Then Sujin suggested that it was the role of hip-hop artists to get that anger out that pop artists were supposed to step aside and let the rock artists rage with. She, and that ghoul-faced pasty "rock critic" they pull out of a coffin every time they show one of these things, suggested that rap artists such as Dead Prez were up to the task, but didn't have the mainstream muscle to cause a revolution. Nelly's bandaged mug pops up on screen and marbles about how it was the responsibility of the hip-hop community to express this anger so the rest of the world could stew in it together; jump cut to the Hot in Here video, our hero rolling around in a pile bikinied booties. "Well," Nelly stammers, "I was just trying to make everyone happy...to forget about it for a while."
More clips of the Subterranean Homesick Blues footage, more fucking imagine all the people, and more confusion as to why the aughts didn't turn out like the sixties. Why is it that last time there was a major national crisis there was this surge of meaningful music that lead a revolution, yet after 9/11, all we can squeeze is Slave 4 U?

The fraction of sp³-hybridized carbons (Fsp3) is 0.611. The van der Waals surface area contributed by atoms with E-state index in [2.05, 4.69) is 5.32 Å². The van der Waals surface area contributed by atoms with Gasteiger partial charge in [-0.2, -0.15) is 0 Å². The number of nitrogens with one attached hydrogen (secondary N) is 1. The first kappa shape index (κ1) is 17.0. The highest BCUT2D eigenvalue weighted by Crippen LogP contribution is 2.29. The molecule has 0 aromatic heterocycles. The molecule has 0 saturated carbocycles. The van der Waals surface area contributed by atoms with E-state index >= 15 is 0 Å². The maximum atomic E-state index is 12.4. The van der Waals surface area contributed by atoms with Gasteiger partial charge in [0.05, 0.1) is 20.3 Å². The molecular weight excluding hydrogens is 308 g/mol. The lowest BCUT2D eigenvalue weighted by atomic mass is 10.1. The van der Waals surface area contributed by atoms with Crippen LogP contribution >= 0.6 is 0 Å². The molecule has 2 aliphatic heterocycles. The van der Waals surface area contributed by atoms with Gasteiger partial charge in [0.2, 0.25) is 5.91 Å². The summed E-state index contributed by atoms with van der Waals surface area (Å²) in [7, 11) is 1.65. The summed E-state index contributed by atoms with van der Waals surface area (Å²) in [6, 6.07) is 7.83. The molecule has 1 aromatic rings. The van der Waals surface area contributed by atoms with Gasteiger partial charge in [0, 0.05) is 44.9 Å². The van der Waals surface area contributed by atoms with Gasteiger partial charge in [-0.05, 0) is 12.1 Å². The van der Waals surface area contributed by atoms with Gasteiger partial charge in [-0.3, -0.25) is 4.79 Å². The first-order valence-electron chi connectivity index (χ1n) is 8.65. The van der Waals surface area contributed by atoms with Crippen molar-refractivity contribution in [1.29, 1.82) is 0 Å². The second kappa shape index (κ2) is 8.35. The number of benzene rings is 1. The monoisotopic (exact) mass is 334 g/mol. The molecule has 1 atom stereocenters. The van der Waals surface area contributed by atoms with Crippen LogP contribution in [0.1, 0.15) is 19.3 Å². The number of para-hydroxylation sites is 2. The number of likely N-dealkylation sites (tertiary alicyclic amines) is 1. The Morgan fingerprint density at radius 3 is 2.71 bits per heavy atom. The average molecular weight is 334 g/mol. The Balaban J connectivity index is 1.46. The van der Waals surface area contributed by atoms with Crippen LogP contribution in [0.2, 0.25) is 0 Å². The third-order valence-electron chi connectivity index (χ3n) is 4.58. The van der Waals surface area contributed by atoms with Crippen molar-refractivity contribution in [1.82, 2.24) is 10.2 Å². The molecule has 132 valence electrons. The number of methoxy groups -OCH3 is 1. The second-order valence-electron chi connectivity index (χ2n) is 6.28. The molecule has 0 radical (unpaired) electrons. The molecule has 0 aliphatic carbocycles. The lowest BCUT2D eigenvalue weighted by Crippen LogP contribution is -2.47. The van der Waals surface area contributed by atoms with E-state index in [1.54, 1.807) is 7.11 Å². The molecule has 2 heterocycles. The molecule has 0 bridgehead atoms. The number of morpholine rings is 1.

It is this rose-tinted rearview about the sixties that really gets me fired up. Thanks to our baby boomer parents, we have gotten this great-old-days view of the sixties: a time when the world wore tie dye, music had meaning, and spoiled rich kids stopped a war. Face it, your parents probably wore tie dye once, they most likely weren't cool enough to listen to the meaningful music, and hippies didn't do squat. Where is our musical hero, MTV asks? He's probably so unknown none of us will hear him for thirty years. But why the pop? How can we stomach bubblegum in the face of war?
What was the Billboard number one single for this week in 1969? Sugar, Sugar by the Archies. Funny, that's not what people generally think of when they think of 1969. Who knows how revolutionary we will become in the eyes of our children.